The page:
How easily “educational” programming trades its dignity for ratings. Pity that there are no science or educational channels left that are completely free of religious, paranormal or pseudoscience shows.

  5. Pete Formaini
    May 18, 2013 at 2:03 PM

    The mermaids will be linked Benghazi in 3…..2…..1…..

  6. Graham
    May 18, 2013 at 9:40 PM

    I think “If it bleeds, it leads..” applies here….

  7. Ryuthrowsstuff
    May 18, 2013 at 11:34 PM

    The mermaids “documentary” was explicitly listed as fiction if you looked hard enough. All of their marketing and film itself on the other hand present it as based in fact/reality. There’s a smattering of aquatic ape in there to make it seem sciency, but for the most part its 100% created for broadcast, a fact they only admit when trying to dodge criticism. That’s WTF is up with “Dr. Paul Robertson, former NOAA scientist” a fictional character created for a fictional TV movie, along with just about everyone else in it I expect. It’s even more egregious than covering the usual pseudoscience. Its a straight hoax they’re pushing very hard, but they’ve built themselves a little shelter to hide in when the complaints pop up.

  8. spookyparadigm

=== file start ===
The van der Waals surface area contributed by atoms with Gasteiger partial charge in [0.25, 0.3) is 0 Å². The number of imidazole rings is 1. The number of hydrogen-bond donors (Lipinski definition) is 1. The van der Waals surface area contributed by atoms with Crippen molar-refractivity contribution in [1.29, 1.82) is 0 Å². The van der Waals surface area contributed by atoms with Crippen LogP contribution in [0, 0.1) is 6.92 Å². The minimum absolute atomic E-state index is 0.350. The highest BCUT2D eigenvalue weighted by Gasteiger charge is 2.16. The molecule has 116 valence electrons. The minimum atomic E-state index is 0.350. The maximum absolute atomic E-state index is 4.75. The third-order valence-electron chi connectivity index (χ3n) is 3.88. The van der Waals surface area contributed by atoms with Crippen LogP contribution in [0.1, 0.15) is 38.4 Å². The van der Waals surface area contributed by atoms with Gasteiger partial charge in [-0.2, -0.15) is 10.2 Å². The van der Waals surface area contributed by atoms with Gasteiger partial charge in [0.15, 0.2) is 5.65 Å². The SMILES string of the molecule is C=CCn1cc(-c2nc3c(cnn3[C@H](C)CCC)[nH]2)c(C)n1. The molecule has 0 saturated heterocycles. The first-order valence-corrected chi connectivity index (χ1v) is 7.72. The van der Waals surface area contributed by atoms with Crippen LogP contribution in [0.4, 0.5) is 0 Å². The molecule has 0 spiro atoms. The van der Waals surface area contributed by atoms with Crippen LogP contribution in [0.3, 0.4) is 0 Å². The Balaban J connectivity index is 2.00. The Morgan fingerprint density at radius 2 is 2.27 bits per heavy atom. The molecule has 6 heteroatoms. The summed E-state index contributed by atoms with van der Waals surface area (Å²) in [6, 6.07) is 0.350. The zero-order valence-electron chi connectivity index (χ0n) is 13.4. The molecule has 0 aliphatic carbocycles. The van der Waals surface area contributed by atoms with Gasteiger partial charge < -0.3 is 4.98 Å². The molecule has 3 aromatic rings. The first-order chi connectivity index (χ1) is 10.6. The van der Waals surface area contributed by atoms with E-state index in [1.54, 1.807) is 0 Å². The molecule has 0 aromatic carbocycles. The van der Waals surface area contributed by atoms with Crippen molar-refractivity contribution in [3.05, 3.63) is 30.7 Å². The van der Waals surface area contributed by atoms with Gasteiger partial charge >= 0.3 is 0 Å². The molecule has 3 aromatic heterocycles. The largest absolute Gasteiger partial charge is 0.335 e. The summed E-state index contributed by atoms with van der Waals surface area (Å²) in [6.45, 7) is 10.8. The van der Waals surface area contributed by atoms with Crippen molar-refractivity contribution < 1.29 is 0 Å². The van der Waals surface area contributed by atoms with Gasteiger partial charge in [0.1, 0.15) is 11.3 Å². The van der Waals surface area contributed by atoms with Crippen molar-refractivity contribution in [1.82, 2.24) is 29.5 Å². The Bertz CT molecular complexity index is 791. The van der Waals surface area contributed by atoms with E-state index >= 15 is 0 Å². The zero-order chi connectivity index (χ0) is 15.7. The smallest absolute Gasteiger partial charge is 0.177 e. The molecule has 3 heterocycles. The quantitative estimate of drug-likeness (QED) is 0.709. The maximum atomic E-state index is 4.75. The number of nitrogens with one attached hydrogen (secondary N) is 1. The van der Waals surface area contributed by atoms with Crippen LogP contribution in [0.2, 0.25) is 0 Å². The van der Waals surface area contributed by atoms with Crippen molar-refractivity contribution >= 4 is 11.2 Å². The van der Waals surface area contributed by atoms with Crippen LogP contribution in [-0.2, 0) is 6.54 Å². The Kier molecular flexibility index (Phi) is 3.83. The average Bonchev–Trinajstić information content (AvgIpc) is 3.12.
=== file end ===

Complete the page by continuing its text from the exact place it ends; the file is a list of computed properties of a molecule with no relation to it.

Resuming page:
May 19, 2013 at 12:27 AM

    And given how much buzz it created on the internet, it clearly was a successful idea, hence why they’re returning to it. What’s fascinating is to work out what we should think of such, depending on the context. To my mind, clear context entertainment that all but hoaxes (the mermaid thing isn’t a hoax, and it isn’t not a hoax. I’ve heard Alternative 3 called a hoax, and it was more obvious in style at the end, if not with a single lame disclaimer hidden in the credits), I give a pass to. The Blair Witch Project in its final form (being released in a theater, having a trailer, etc.) falls into this category.

    But that’s not what we’re dealing with here. Had this same show been on the SyFy channel, I think a lot of the complaints would be hollow. But it is the context, the Discovery Channel, that is such an issue. They are burning their brand as an at least vaguely educational channel to run entertainment that specifically mocks and plays with their brand. National Geographic has been facing a bit of this recently with terrible pseudoscience sullying the National Geographic brand (and they’ve even admitted it, which is shocking). This won’t have any real long-lasting effects, except to damage the brand of the Discovery Channel. But its a basic cable channel, it is already assumed to be terrible.

    That Discovery is going back to that well, and a not even very good well that was only successful because it was ABH, is awful.

  9. May 19, 2013 at 4:22 AM